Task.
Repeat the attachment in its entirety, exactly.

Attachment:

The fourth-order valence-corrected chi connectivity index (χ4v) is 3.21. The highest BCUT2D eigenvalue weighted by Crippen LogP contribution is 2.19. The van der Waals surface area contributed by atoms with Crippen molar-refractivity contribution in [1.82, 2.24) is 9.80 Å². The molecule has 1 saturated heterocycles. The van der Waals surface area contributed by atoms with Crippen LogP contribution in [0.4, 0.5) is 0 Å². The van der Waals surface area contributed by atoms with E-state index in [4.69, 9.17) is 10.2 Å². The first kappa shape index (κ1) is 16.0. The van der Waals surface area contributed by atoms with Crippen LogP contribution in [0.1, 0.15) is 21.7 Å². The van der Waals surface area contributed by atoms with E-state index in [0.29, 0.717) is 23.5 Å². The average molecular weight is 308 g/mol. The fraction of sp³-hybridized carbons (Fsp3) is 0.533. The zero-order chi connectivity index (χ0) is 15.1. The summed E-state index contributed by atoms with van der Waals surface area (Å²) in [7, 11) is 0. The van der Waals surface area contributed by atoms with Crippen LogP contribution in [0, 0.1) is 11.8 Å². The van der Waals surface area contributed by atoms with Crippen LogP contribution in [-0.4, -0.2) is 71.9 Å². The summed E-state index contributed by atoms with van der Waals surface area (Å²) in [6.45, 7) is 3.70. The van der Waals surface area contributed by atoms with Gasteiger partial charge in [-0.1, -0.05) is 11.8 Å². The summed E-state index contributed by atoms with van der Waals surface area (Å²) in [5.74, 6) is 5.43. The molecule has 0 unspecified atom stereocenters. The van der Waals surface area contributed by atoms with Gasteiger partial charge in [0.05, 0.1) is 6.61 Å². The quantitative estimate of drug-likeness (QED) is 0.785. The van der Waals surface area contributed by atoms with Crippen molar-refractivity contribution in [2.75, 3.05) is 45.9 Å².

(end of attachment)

The fourth-order valence-corrected chi connectivity index (χ4v) is 3.21. The highest BCUT2D eigenvalue weighted by Crippen LogP contribution is 2.19. The van der Waals surface area contributed by atoms with Crippen molar-refractivity contribution in [1.82, 2.24) is 9.80 Å². The molecule has 1 saturated heterocycles. The van der Waals surface area contributed by atoms with Crippen LogP contribution in [0.4, 0.5) is 0 Å². The van der Waals surface area contributed by atoms with E-state index in [4.69, 9.17) is 10.2 Å². The first kappa shape index (κ1) is 16.0. The van der Waals surface area contributed by atoms with Crippen LogP contribution in [0.1, 0.15) is 21.7 Å². The van der Waals surface area contributed by atoms with E-state index in [0.29, 0.717) is 23.5 Å². The average molecular weight is 308 g/mol. The fraction of sp³-hybridized carbons (Fsp3) is 0.533. The zero-order chi connectivity index (χ0) is 15.1. The summed E-state index contributed by atoms with van der Waals surface area (Å²) in [7, 11) is 0. The van der Waals surface area contributed by atoms with Crippen LogP contribution in [0, 0.1) is 11.8 Å². The van der Waals surface area contributed by atoms with Crippen LogP contribution in [-0.4, -0.2) is 71.9 Å². The summed E-state index contributed by atoms with van der Waals surface area (Å²) in [6.45, 7) is 3.70. The van der Waals surface area contributed by atoms with Gasteiger partial charge in [-0.1, -0.05) is 11.8 Å². The summed E-state index contributed by atoms with van der Waals surface area (Å²) in [5.74, 6) is 5.43. The molecule has 0 unspecified atom stereocenters. The van der Waals surface area contributed by atoms with Gasteiger partial charge in [0.05, 0.1) is 6.61 Å². The quantitative estimate of drug-likeness (QED) is 0.785. The van der Waals surface area contributed by atoms with Crippen molar-refractivity contribution in [2.75, 3.05) is 45.9 Å².